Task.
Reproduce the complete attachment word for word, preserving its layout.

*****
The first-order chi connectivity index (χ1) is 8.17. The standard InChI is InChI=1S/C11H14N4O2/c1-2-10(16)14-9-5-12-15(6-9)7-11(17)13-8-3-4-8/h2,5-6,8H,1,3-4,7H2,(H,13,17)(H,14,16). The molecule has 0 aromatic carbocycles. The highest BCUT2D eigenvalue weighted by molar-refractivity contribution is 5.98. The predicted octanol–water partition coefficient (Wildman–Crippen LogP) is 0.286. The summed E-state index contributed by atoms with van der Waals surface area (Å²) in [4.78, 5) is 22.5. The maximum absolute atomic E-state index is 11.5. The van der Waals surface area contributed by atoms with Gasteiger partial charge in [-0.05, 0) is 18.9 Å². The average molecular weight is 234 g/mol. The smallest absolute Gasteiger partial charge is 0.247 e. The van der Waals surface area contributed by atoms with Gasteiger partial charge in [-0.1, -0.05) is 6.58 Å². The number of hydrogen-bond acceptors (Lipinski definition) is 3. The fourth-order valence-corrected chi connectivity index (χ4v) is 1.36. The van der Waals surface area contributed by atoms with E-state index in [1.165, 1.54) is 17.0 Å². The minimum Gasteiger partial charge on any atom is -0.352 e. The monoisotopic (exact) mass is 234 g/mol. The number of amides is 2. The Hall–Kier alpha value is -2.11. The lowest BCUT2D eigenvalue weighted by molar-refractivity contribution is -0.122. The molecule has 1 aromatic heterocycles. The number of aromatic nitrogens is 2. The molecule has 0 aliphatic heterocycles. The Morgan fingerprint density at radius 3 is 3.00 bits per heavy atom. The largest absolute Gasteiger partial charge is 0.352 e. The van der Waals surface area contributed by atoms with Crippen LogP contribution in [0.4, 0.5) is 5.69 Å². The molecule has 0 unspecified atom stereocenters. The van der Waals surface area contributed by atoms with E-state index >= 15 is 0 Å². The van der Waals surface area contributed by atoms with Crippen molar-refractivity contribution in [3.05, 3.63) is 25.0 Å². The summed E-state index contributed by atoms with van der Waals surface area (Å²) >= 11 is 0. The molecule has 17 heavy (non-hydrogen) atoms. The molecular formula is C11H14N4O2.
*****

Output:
The first-order chi connectivity index (χ1) is 8.17. The standard InChI is InChI=1S/C11H14N4O2/c1-2-10(16)14-9-5-12-15(6-9)7-11(17)13-8-3-4-8/h2,5-6,8H,1,3-4,7H2,(H,13,17)(H,14,16). The molecule has 0 aromatic carbocycles. The highest BCUT2D eigenvalue weighted by molar-refractivity contribution is 5.98. The predicted octanol–water partition coefficient (Wildman–Crippen LogP) is 0.286. The summed E-state index contributed by atoms with van der Waals surface area (Å²) in [4.78, 5) is 22.5. The maximum absolute atomic E-state index is 11.5. The van der Waals surface area contributed by atoms with Gasteiger partial charge in [-0.05, 0) is 18.9 Å². The average molecular weight is 234 g/mol. The smallest absolute Gasteiger partial charge is 0.247 e. The van der Waals surface area contributed by atoms with Gasteiger partial charge in [-0.1, -0.05) is 6.58 Å². The number of hydrogen-bond acceptors (Lipinski definition) is 3. The fourth-order valence-corrected chi connectivity index (χ4v) is 1.36. The van der Waals surface area contributed by atoms with E-state index in [1.165, 1.54) is 17.0 Å². The minimum Gasteiger partial charge on any atom is -0.352 e. The monoisotopic (exact) mass is 234 g/mol. The number of amides is 2. The Hall–Kier alpha value is -2.11. The lowest BCUT2D eigenvalue weighted by molar-refractivity contribution is -0.122. The molecule has 1 aromatic heterocycles. The number of aromatic nitrogens is 2. The molecule has 0 aliphatic heterocycles. The Morgan fingerprint density at radius 3 is 3.00 bits per heavy atom. The largest absolute Gasteiger partial charge is 0.352 e. The van der Waals surface area contributed by atoms with Crippen LogP contribution in [0.4, 0.5) is 5.69 Å². The molecule has 0 unspecified atom stereocenters. The van der Waals surface area contributed by atoms with E-state index >= 15 is 0 Å². The van der Waals surface area contributed by atoms with Crippen molar-refractivity contribution in [3.05, 3.63) is 25.0 Å². The summed E-state index contributed by atoms with van der Waals surface area (Å²) >= 11 is 0. The molecule has 17 heavy (non-hydrogen) atoms. The molecular formula is C11H14N4O2.